The Season of Rejoicing

When we began to think about the concept of a New Jewish Neighborhood, one defined by a different set of principles and aspirations than most neighborhoods of Jews, we needed to consider the extent to which our intentional (not incidental) presence in Reservoir Hill would mean focusing on particular Jewish practices.  Initially, there was some anxiety about asserting our Jewishness in majority black spaces.  Would engaging our West Baltimore neighbors signal triumphalism at worst and, at best, a sort of noblesse oblige where well-intentioned people of privilege dominate minority spaces, subtly, if unknowingly, remaking them in their image?  Isn’t it our job, said some, to listen, learn and support — to champion allyship?

Tactically, these questions are important.  Too many of us in positions of power or influence assume our resources come with answers to questions we have not been asked.  Effective encounters begin with humility.  The problem with exclusively centering the other, though, is it doesn’t allow both parties to bring their full selves to the moment of encounter.  Educational Philosopher Parker Palmer writes, “Our deepest calling is to grow into our own authentic selfhood, whether or not it conforms to some image of who we ought to be. As we do so, we will not only find the joy that every human being seeks—we will also find our path of authentic service in the world.”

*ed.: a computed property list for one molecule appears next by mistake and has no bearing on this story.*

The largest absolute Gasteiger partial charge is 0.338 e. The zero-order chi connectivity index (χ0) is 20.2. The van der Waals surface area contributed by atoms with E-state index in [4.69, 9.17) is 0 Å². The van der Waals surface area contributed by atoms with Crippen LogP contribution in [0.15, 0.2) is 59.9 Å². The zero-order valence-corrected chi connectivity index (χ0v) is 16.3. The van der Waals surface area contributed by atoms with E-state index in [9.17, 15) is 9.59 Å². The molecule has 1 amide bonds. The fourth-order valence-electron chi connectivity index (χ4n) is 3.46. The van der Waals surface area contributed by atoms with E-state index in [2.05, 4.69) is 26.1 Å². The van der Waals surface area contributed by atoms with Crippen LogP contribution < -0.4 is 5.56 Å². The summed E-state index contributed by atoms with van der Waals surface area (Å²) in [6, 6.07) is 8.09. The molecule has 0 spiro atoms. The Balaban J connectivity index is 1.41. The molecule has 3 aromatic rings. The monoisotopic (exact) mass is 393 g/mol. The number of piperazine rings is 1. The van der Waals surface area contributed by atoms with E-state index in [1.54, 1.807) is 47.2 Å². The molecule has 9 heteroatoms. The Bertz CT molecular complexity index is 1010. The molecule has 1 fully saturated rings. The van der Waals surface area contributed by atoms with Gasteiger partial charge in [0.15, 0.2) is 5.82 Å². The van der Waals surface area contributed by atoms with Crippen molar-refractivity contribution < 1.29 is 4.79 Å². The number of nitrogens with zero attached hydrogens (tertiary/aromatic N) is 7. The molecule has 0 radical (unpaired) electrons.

Finding joy in authentic connection and service is what drives our relational work in Reservoir Hill, and last month’s Whitelock Farm Harvest Festival was a great example.  For several years now, Beth Am/IFO and the Reservoir Hill Improvement Council have cosponsored an annual Greens and Kugel cook-off.  It’s a food and culture sharing extravaganza bringing together Jewish and African American foods, but more importantly, Jews and non-Jewish African Americans.

Many years the harvest festival occurs on Sukkot when Jews also celebrate our fall harvest.  So this year, a congregant lent us a small sukkah to erect on Whitelock Street.  IFO (In, For, Of) and Beth Am board members volunteered to share plans and garner feedback about Beth Am’s renovation and expansion plans, and a few of us offered ecumenical lulav demonstrations.